When we first moved to New Orleans in 1999, we saw flyers in the Quarter warning tourists not to be suckered into making any wagers on the provenance of their footwear. Over the intervening years, I’ve been accosted by any number of fine gentlemen who’ve assured me that they know where I got my shoes, and I’ve dutifully brushed them off.
Therefore, though I’ve heard tales, I’ve never actually seen the famous scam in action.
Until last night.
Mardi and Leo (aka Mike Leonard) are in town for a columnist convention. Leo writes a column for the Herald-Times in Bloomington. We got together for dinner at Coop’s Place. Many thanks to Mardi for picking up the tab.
After dinner we were walking along the river. A guy came up to Leo and offered him a shoeshine. I immediately knew what was up, but somehow I didn’t know what to say, and the guy was working Leo so fast. “I bet I can tell you where you got them shoes. Exactly where you got ’em and in what city.” The stakes: a shoeshine.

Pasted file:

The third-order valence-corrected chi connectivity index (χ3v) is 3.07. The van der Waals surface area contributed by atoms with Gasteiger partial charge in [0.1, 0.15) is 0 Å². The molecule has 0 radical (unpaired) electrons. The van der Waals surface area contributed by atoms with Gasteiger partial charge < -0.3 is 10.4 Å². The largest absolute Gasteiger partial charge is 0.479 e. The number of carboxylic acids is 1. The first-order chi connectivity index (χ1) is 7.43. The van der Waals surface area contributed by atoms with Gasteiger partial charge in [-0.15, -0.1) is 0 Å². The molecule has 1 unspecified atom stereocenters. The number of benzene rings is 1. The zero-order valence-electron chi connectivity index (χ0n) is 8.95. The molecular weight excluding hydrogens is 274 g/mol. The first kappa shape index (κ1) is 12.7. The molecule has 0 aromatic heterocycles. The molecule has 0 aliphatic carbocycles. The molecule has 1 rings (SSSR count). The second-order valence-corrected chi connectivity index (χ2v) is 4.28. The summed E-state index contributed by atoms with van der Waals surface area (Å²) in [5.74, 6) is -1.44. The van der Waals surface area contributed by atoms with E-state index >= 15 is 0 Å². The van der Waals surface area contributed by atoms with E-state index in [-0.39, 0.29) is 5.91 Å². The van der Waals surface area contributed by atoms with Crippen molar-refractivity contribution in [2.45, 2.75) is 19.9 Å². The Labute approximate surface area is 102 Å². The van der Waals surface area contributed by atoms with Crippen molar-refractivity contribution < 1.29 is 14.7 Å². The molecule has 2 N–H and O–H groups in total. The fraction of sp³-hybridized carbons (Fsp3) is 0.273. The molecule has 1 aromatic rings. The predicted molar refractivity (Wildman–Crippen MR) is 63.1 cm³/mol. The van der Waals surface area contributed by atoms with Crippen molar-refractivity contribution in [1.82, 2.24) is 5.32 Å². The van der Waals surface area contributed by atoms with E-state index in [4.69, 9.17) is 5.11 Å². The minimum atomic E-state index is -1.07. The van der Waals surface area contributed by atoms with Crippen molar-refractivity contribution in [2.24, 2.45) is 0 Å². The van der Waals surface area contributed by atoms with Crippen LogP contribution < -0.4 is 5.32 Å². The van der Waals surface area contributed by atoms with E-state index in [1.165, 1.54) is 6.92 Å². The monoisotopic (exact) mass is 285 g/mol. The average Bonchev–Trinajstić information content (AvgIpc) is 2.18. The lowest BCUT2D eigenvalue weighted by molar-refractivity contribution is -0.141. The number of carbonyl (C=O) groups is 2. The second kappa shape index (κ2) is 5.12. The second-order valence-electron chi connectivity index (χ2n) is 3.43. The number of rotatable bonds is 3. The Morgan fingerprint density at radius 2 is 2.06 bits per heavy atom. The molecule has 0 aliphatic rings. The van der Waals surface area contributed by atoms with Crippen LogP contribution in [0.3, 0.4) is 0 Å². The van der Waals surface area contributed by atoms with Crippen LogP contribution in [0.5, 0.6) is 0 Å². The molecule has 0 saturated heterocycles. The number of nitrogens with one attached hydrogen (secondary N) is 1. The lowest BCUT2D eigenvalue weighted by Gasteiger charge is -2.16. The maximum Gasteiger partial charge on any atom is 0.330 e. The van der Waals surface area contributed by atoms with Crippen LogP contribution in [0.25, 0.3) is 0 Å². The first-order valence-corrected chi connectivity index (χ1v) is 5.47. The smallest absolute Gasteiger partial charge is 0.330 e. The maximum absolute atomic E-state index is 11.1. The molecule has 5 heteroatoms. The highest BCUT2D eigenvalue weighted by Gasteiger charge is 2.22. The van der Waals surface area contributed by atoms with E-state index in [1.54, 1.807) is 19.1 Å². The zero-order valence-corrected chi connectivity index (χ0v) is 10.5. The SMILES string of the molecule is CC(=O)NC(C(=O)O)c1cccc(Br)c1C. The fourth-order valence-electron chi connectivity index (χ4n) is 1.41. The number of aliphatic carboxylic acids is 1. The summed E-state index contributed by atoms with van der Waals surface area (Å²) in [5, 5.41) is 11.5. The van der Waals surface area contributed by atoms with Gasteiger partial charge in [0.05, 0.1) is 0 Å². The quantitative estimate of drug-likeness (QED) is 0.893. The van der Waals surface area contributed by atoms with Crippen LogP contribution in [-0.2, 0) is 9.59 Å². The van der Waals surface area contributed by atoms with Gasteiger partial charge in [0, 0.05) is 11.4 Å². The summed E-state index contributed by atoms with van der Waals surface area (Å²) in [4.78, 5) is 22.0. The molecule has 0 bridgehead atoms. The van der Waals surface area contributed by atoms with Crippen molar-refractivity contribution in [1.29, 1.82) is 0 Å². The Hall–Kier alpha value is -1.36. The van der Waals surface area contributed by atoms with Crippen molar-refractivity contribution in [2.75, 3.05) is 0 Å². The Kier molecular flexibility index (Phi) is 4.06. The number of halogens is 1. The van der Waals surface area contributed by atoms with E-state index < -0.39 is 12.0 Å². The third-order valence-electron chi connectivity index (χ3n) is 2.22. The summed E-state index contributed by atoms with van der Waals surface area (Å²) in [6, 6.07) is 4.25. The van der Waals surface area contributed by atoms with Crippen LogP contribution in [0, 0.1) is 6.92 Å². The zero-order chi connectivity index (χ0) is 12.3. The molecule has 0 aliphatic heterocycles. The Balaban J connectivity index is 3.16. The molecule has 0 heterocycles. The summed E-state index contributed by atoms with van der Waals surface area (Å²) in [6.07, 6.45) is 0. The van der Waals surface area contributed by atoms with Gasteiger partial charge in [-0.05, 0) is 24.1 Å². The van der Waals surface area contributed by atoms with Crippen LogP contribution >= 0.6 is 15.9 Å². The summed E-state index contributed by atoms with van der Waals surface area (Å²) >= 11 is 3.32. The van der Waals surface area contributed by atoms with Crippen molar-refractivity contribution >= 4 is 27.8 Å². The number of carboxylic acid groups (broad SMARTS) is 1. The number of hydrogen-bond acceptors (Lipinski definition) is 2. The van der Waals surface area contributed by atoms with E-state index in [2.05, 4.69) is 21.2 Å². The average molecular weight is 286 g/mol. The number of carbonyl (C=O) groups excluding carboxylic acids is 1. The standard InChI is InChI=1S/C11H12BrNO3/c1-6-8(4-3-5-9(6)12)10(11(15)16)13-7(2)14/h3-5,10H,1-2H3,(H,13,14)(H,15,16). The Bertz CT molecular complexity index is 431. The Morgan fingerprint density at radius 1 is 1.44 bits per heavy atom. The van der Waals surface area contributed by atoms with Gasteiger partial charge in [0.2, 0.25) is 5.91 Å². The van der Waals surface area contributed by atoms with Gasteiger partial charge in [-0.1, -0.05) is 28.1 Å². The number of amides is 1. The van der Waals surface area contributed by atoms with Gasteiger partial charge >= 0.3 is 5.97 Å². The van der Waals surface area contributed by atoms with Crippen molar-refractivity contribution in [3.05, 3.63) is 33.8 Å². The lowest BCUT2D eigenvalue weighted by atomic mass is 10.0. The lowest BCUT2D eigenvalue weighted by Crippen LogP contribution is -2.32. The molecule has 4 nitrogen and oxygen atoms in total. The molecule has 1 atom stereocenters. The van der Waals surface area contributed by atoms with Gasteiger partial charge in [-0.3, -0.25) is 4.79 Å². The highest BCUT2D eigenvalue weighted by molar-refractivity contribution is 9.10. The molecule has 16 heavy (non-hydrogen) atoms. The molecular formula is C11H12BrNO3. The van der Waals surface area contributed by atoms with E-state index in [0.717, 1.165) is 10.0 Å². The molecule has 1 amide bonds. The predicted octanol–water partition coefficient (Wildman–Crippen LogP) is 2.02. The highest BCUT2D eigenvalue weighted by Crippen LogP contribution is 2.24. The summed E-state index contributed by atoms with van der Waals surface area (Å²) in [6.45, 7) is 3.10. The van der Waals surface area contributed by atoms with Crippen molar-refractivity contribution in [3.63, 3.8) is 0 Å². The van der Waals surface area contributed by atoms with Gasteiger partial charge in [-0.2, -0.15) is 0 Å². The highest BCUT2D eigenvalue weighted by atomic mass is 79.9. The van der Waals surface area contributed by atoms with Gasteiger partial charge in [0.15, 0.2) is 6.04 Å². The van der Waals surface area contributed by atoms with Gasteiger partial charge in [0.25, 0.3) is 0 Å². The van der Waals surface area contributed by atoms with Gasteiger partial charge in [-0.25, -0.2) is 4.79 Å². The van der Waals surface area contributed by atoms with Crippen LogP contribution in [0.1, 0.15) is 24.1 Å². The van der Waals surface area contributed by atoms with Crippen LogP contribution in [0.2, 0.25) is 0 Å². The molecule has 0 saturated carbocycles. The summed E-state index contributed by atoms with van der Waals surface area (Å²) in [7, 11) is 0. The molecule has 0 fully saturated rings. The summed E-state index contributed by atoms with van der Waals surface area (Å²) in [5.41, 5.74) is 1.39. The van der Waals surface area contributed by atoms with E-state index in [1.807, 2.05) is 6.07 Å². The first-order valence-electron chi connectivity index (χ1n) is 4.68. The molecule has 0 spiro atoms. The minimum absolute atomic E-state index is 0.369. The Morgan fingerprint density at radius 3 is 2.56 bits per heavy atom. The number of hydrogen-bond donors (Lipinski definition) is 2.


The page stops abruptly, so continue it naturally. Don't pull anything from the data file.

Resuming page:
Being a good-natured Hoosier, Leo took the bet. And then, the inexorable rejoinder: “You got your shoes on your feet — in New Orleans.” And without pausing a beat, he bent down and squirted some sketchy white liquid on the tops of Leo’s shoes.
The price to wipe the stuff off? Five dollars. He wanted $5 per shoe. Leo just gave him a fiver and laughed it off.
I felt like a prime dumbass, letting my friend walk into that. I should have interrupted, fended the guy off. But it was educational. Maybe Leo will get a column out of it.
It occurs to me that this routine could work anywhere, or at least in any city where a bunch of tourists are walking around. Yet it seems to be very much associated with New Orleans. I wonder why that is.